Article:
For example: (steam dir)/Audioshield/mods/Hard ShieldVR
    • If you haven't extracted into Hard ShieldVR, rename Hard ShieldVR.lua to (your folder name).lua.
  5. Test your stuff! You'll see the different How To Play screen if you installed correctly.
  6. If the mod's too hard, see the next section!
  7. If you're still pondering the meaning of life while reading this, check out these important videos.

For the Dev branch:

  1. Download and extract the file.
  2. Read the README included!
  3. Run the file make.bat.
  4. Copy the output folder's contents into your mod folder.
  5. Something's wrong? Open an issue on GitHub, or adjust the settings as described in the docs!

Difficulty and other modifications

Important - If you want to keep your difficulty rating up-to-date on the how-to-play screen, do both steps!
This section only applies to the Stable branch!
Now that it's out of the way, there are several ways you can alter the difficulty, here in recommended order of priority:

  1. The notes are coming too slowfast, I can't move my hands in time!
    Solution: Modify the maximum acceleration!
    The higher the value, the faster your hands go.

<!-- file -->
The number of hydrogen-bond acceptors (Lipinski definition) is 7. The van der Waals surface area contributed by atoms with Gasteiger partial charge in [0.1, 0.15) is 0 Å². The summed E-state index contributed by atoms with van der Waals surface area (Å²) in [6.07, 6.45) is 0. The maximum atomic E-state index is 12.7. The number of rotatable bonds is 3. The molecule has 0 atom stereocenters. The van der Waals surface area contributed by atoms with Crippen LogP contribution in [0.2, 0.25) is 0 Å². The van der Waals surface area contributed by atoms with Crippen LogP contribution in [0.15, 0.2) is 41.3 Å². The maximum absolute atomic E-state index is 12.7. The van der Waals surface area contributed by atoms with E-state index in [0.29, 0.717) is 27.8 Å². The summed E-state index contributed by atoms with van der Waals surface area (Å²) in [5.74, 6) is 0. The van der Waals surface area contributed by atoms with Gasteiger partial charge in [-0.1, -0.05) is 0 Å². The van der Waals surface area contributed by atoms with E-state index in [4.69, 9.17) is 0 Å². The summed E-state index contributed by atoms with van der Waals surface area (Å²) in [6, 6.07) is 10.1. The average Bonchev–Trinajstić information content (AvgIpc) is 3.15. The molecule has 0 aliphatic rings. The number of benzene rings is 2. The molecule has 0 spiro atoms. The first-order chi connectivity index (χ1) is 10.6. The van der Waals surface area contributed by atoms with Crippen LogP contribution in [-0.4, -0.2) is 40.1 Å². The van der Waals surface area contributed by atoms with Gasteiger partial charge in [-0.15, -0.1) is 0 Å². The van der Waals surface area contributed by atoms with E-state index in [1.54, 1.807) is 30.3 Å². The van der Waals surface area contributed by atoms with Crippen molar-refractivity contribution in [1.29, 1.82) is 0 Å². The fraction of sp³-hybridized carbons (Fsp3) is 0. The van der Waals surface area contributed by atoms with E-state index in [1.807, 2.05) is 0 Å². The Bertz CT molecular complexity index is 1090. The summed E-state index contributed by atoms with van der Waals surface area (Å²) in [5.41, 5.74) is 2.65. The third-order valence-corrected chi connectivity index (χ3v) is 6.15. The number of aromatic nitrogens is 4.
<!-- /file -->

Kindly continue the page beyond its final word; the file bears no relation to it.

• In the LUA file, modify the maxAccelLeft and maxAccelRight values!
    • In dynamic/diff.js, modify the maxDiff value!
             Default: 7, Recommended range: 4-16, Linear scaling

  2. The notes are too dense!
    Solution: Modify the note spacing!
    The lower the value, the denser the notes.
    • In the LUA file, modify the minNoteSpacing value!
    • In dynamic/diff.js, modify the trillDiff value!
             Default: 0, Recommended range: 0-0.2, Linear scaling

  3. I'm seeing too many doubles!
    Solution: Modify the double-notes chance factor!
    The higher the value, the more double-notes.
    • In the LUA file, modify the doubleFactor value!
    • In dynamic/diff.js, modify the multiDiff value!
             Default: 0.2, Recommended range: 0-1, Linear scaling

  4. The notes are too far apart, I can't hit them!
    Note: Scales the difficulty the same way as 1.!
    Solution: Modify the armspan scale!
    The higher the value, the larger the armspan is, the faster your hands go!
    • In the LUA file, modify the impactX_Scaler value!
    • In dynamic/diff.js, modify the armspan value!
             Default: 1.7, Recommended range: 1-2, Linear scaling

  5. It's fairly slow, but I'm still very tired!
    Note: Shouldn't change this, in most cases changing 1. is better!